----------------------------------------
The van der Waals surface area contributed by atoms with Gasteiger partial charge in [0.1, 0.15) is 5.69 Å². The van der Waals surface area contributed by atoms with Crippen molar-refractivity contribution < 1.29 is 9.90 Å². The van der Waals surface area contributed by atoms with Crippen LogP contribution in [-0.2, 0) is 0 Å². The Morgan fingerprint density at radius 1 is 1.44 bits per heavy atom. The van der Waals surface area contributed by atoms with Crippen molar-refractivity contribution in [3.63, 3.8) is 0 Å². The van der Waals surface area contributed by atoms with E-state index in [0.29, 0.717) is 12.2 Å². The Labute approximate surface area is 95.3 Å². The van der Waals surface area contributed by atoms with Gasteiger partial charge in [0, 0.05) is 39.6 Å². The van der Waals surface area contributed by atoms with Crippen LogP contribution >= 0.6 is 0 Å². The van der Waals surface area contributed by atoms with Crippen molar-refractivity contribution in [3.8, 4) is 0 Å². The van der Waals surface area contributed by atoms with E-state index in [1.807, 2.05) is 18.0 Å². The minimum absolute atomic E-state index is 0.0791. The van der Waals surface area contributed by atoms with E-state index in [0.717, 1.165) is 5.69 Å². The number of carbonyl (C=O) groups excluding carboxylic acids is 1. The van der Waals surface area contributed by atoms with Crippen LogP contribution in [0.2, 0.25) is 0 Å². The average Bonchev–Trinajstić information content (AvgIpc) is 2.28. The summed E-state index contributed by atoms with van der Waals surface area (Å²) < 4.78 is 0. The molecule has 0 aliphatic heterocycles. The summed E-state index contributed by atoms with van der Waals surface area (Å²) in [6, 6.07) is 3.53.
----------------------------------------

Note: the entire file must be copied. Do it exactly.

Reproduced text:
The van der Waals surface area contributed by atoms with Gasteiger partial charge in [0.1, 0.15) is 5.69 Å². The van der Waals surface area contributed by atoms with Crippen molar-refractivity contribution < 1.29 is 9.90 Å². The van der Waals surface area contributed by atoms with Crippen LogP contribution in [-0.2, 0) is 0 Å². The Morgan fingerprint density at radius 1 is 1.44 bits per heavy atom. The van der Waals surface area contributed by atoms with Crippen molar-refractivity contribution in [3.63, 3.8) is 0 Å². The van der Waals surface area contributed by atoms with E-state index in [0.29, 0.717) is 12.2 Å². The Labute approximate surface area is 95.3 Å². The van der Waals surface area contributed by atoms with Gasteiger partial charge in [0, 0.05) is 39.6 Å². The van der Waals surface area contributed by atoms with Crippen LogP contribution >= 0.6 is 0 Å². The van der Waals surface area contributed by atoms with Crippen molar-refractivity contribution in [3.8, 4) is 0 Å². The van der Waals surface area contributed by atoms with E-state index in [1.807, 2.05) is 18.0 Å². The minimum absolute atomic E-state index is 0.0791. The van der Waals surface area contributed by atoms with E-state index in [0.717, 1.165) is 5.69 Å². The number of carbonyl (C=O) groups excluding carboxylic acids is 1. The van der Waals surface area contributed by atoms with Crippen LogP contribution in [0.2, 0.25) is 0 Å². The average Bonchev–Trinajstić information content (AvgIpc) is 2.28. The summed E-state index contributed by atoms with van der Waals surface area (Å²) < 4.78 is 0. The molecule has 0 aliphatic heterocycles. The summed E-state index contributed by atoms with van der Waals surface area (Å²) in [6, 6.07) is 3.53.